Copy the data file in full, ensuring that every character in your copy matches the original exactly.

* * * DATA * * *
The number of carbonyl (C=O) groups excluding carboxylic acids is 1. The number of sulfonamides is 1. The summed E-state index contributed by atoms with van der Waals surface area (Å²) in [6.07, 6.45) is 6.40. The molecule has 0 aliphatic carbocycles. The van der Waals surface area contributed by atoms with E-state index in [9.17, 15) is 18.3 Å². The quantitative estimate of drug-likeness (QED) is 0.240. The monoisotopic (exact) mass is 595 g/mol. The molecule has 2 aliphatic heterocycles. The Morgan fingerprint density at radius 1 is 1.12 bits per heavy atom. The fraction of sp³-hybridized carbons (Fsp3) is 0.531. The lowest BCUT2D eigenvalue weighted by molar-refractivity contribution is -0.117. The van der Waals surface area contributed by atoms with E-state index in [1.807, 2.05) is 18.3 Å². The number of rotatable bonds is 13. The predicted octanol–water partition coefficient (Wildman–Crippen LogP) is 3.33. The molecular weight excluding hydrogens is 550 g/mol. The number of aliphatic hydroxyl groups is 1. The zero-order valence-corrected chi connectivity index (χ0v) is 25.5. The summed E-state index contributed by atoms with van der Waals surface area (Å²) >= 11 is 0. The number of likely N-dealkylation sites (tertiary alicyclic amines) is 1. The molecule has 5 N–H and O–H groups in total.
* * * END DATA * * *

The number of carbonyl (C=O) groups excluding carboxylic acids is 1. The number of sulfonamides is 1. The summed E-state index contributed by atoms with van der Waals surface area (Å²) in [6.07, 6.45) is 6.40. The molecule has 0 aliphatic carbocycles. The van der Waals surface area contributed by atoms with E-state index in [9.17, 15) is 18.3 Å². The quantitative estimate of drug-likeness (QED) is 0.240. The monoisotopic (exact) mass is 595 g/mol. The molecule has 2 aliphatic heterocycles. The Morgan fingerprint density at radius 1 is 1.12 bits per heavy atom. The fraction of sp³-hybridized carbons (Fsp3) is 0.531. The lowest BCUT2D eigenvalue weighted by molar-refractivity contribution is -0.117. The van der Waals surface area contributed by atoms with E-state index in [1.807, 2.05) is 18.3 Å². The number of rotatable bonds is 13. The predicted octanol–water partition coefficient (Wildman–Crippen LogP) is 3.33. The molecular weight excluding hydrogens is 550 g/mol. The number of aliphatic hydroxyl groups is 1. The zero-order valence-corrected chi connectivity index (χ0v) is 25.5. The summed E-state index contributed by atoms with van der Waals surface area (Å²) >= 11 is 0. The number of likely N-dealkylation sites (tertiary alicyclic amines) is 1. The molecule has 5 N–H and O–H groups in total.